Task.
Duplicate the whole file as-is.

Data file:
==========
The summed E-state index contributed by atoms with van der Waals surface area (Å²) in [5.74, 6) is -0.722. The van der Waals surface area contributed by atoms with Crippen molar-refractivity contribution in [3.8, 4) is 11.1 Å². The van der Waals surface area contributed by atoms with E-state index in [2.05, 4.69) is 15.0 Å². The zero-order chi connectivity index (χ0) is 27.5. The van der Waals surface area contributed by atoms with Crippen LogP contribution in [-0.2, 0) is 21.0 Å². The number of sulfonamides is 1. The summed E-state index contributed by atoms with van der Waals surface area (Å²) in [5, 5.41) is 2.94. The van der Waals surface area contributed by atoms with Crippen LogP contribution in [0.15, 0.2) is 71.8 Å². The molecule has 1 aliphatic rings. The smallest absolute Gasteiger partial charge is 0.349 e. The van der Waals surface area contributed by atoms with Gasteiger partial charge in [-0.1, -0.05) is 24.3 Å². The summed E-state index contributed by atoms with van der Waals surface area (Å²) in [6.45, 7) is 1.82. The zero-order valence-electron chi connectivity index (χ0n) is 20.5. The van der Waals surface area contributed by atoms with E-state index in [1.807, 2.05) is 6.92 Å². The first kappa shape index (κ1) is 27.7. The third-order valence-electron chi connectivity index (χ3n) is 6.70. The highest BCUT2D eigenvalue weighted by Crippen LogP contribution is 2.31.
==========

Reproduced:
The summed E-state index contributed by atoms with van der Waals surface area (Å²) in [5.74, 6) is -0.722. The van der Waals surface area contributed by atoms with Crippen molar-refractivity contribution in [3.8, 4) is 11.1 Å². The van der Waals surface area contributed by atoms with E-state index in [2.05, 4.69) is 15.0 Å². The zero-order chi connectivity index (χ0) is 27.5. The van der Waals surface area contributed by atoms with Crippen LogP contribution in [-0.2, 0) is 21.0 Å². The number of sulfonamides is 1. The summed E-state index contributed by atoms with van der Waals surface area (Å²) in [5, 5.41) is 2.94. The van der Waals surface area contributed by atoms with Crippen LogP contribution in [0.15, 0.2) is 71.8 Å². The molecule has 1 aliphatic rings. The smallest absolute Gasteiger partial charge is 0.349 e. The van der Waals surface area contributed by atoms with Gasteiger partial charge in [-0.1, -0.05) is 24.3 Å². The summed E-state index contributed by atoms with van der Waals surface area (Å²) in [6.45, 7) is 1.82. The zero-order valence-electron chi connectivity index (χ0n) is 20.5. The van der Waals surface area contributed by atoms with E-state index in [1.807, 2.05) is 6.92 Å². The first kappa shape index (κ1) is 27.7. The third-order valence-electron chi connectivity index (χ3n) is 6.70. The highest BCUT2D eigenvalue weighted by Crippen LogP contribution is 2.31.